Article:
In March of 2019, Adam J. Frank, the first-ever managing director of New York City’s Waterwell, had been with the organization for less than a year. The theater company had grown from the startup brainchild of two undergraduate theater students from Indiana University into a vibrant arts organization over the prior 17 years. The founders established a civic-minded approach to both Waterwell’s devised theatrical productions and its robust education program.
After Frank had been hired but prior to his start with the company, Co-Founder and Co-Artistic Director Tom Ridgely departed Waterwell, leading to the creation of a new leadership structure. Ridgely left a few projects still in process, including one well into planning: Fleet Week Follies. The large-scale, immersive event was conceived by Ridgely and the other co-founder and co-artistic director, Arian Moayed, as a means to build upon Waterwell’s relationship with the military community after its successful production of Blueprint Specials in 2017. When Ridgely left, all preparation for Fleet Week Follies was put on hold until the new leadership team, a triumvirate including Frank, new Artistic Director Lee Sunday Evans, and longtime staff member Heather Lanza as director of education, could reconsider the project in 2019.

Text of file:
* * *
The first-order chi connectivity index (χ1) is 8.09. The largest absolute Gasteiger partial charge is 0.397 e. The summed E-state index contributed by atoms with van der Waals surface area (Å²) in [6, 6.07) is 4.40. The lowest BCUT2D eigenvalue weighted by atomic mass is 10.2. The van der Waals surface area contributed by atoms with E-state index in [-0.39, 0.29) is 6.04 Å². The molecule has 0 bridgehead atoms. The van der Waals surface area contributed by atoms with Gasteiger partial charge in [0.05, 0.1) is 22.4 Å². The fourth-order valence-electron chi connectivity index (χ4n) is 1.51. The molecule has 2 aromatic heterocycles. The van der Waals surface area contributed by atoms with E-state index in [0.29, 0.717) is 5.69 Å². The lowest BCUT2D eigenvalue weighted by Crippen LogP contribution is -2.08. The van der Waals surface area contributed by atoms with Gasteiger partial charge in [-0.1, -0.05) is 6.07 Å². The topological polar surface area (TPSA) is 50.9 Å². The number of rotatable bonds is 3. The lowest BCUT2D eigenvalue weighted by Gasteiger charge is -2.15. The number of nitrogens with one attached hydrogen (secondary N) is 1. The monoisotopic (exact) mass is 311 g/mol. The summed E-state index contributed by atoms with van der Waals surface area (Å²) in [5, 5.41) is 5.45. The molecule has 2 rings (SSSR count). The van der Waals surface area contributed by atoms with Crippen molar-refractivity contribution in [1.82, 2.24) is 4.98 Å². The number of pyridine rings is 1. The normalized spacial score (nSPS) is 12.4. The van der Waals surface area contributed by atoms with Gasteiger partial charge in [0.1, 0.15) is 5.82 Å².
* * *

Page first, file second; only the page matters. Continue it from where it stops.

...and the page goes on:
In early 2019, Waterwell’s new leaders recognized a direct request from the military community to continue the relationship, a charge they did not take lightly. Waterwell’s institutional brand, values, donor relations, and reputation as a “responsive” organization hinged on maintaining authentic community partnerships. Still, Waterwell’s leadership grappled with how to produce Fleet Week Follies with an impending deadline and limited resources – resources needed to support productions and relationships with its non-military community partners. Waterwell faced further questions of audience, timing, appropriateness, scale, and location. Evans mused, “There were so many conversations about if we were going to do it, when we were going to do it, and how we were going to do it. And we kept coming back to ‘why?’ What is the essential reason that we are doing it?” As the organization confronted these questions, Frank wondered how best to council his co-leaders: was using the company’s time and resources to produce Fleet Week Follies, a vestige of the prior leadership team, the best way to serve both Waterwell’s commitment to an important portion of its constituency as well as the aspirations of its new leaders?
Citation: Sarah Scafidi, "Waterwell (2019)," Yale Theater Management Knowledge Base Case 20-109, May 12, 2022.